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What I Learned From Mom About Alzheimer’s and Black Hair Care

Despite memory loss, we always remember the significance of our hair.

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Woman braiding another woman's hair by a bright window
Daniel Fishel
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Years ago, I attended the wedding of my friend’s daughter. During the processional, the pants of the bride’s grandmother started to slip past her waist. The congregation looked on, horrified, as the crepelike skin of her legs and her flesh-colored panties were revealed. There was just a glimpse before my friend repaired the damage and moved the matriarch to her honorary seat. Collectively, we decided we hadn’t seen anything, but we had.

Lately, I’ve started to understand that part of my job as my 91-year-old mother’s caregiver is to maintain her dignity and unique individuality for as long as possible as she lives with Alzheimer’s disease.

When we placed Mom in an assisted living facility in Atlanta, we made sure they could provide hair care for Black women. She is the only Black person of 15 in what is called in the facility a “neighborhood.” On a recent visit, I was there for her hair appointment in the beauty salon. I watched as my mother leaned back in the chair, a plastic drape flowing from her neck to her knees, protecting her from the splashes of water as the Black stylist washed her hair.

According to a 2020 study published in The Journals of Gerontology, Black older adults are significantly less likely to move to assisted living facilities that offer a broad range of recreational and cultural activities than their white counterparts. A contributing factor to the racial disparity appears to be economic. In New York state, seniors can expect to pay an average of $54,000 a year for assisted living costs, compared with states like New Jersey, Delaware and Massachusetts, all of which average closer to $80,000 a year.

Black hair culture holds huge significance in the African American community. In their book, Hair Story, Ayana Byrd and Lori Tharps write: “With Black hair there is a real culture, in the way that anthropologists would define it: the learned patterns of behavior and thought that assist a group in adapting to its environment and include ritual, language, memory, and evolution.” In short, we don’t let just anyone touch our hair.

After the wash, the stylist gently oiled Mom’s gray hair. “You know,” I said, as she parted it to make cornrows, “my mom never wore her hair that way, gray and in braids. My mom wore her hair dyed brown and in a soft curl,’ The stylist stopped and turned to me. “Oh, do you want me to dye it and do the curl? I can do that if you want.”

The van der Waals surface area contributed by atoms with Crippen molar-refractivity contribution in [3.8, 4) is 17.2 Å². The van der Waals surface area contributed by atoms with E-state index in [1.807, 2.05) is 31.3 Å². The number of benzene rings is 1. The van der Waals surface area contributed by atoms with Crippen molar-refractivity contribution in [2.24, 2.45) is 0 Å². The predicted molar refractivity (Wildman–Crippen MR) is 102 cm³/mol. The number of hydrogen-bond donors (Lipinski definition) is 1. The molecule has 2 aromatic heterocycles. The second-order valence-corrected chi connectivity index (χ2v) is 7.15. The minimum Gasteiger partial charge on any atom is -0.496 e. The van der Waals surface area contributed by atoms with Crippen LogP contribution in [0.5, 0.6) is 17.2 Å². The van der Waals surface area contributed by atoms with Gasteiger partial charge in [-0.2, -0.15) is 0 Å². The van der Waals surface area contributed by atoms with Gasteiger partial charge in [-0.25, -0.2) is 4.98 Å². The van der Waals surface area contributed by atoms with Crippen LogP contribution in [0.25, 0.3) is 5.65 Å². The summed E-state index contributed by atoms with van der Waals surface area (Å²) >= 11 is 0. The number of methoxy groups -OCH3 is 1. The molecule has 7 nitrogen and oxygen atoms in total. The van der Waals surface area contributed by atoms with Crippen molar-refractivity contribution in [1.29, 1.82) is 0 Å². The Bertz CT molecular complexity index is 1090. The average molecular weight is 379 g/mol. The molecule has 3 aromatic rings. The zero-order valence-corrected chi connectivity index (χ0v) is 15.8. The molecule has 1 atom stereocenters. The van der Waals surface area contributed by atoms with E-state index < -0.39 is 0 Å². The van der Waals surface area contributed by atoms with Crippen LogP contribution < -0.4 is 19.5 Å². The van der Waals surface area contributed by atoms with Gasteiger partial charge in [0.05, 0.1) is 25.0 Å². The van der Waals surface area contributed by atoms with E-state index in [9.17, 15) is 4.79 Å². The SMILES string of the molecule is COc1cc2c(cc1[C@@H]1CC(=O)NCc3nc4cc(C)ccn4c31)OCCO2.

I hesitated. When my mother lived with me, the first time I took her to get her hair done, I asked what she wanted. She said, “I just want to be Black.” When someone has dementia, they can start to lose their words. I know her appearance still matters to her because I’ve seen her look at herself in the mirror, startled at the old woman peering back at her.

My mother’s generation of Black women made sure their hair was correct before they went out in public. That meant hair straightening and curling. In photos streaming back to the 1960s, my mother’s hair is always coiffed in soft curls. For years, she faithfully visited the beauty salon every other week to get that favored look. “Umm. I guess not,” I told the stylist. “If you curl it … well, the nurse aides aren’t going to help her put in curlers every night and fluff it out in the morning.”

Ultimately, I decided to focus on keeping my mother’s hair clean, neat and well groomed. I gave the aides permission to keep her hair in nicely styled French braids or brushed back in a bun. The choice isn’t entirely satisfying, but it is respectful and can be maintained. “In my experience, someone with even advanced dementia is typically positively impacted by the hair care,” Atlanta social worker Kara Johnson told me. “That routine is familiar, intimate and grounding, and provides a renewed sense of dignity.”

I love the idea of an equivalency between hair care and soul care. I’m reminded that when my mother lived with me, she called her favorite nurse aide Eunice, although that was not her name. Eunice had been my mother’s hairstylist for many years. Using the same name for her new stylist and her nurse aide implied she experienced a similar solace from both people.

I contacted Tiffany Summers, a Black social worker who works with dementia patients, and she underscored the importance of hair care in honoring a person’s identity. Her comments come from personal experience. “When my grandmother was younger, she put those soft rollers in her hair,” said Summers. “Wherever she went, her hair had to be presentable. That was just so important to that generation of Black women. Making sure your hair was done.”

As my mother and I navigate her dementia, it’s clear we’re in this thing together. In one of my favorite photos of us, we are at brunch. It’s 2014. My mom is not at her prime but still put together, hair dyed and permed, fluffy. Then there’s me wearing the dreadlocks I have cultivated since 1987. We smile big. We are different and the same.

Alzheimer’s is erasing my mother. I really hate when I feel complicit in effacing her through the choices I make, even if it’s just her hair.

Are you caring for someone with Alzheimer's? Let us know in the comments below.

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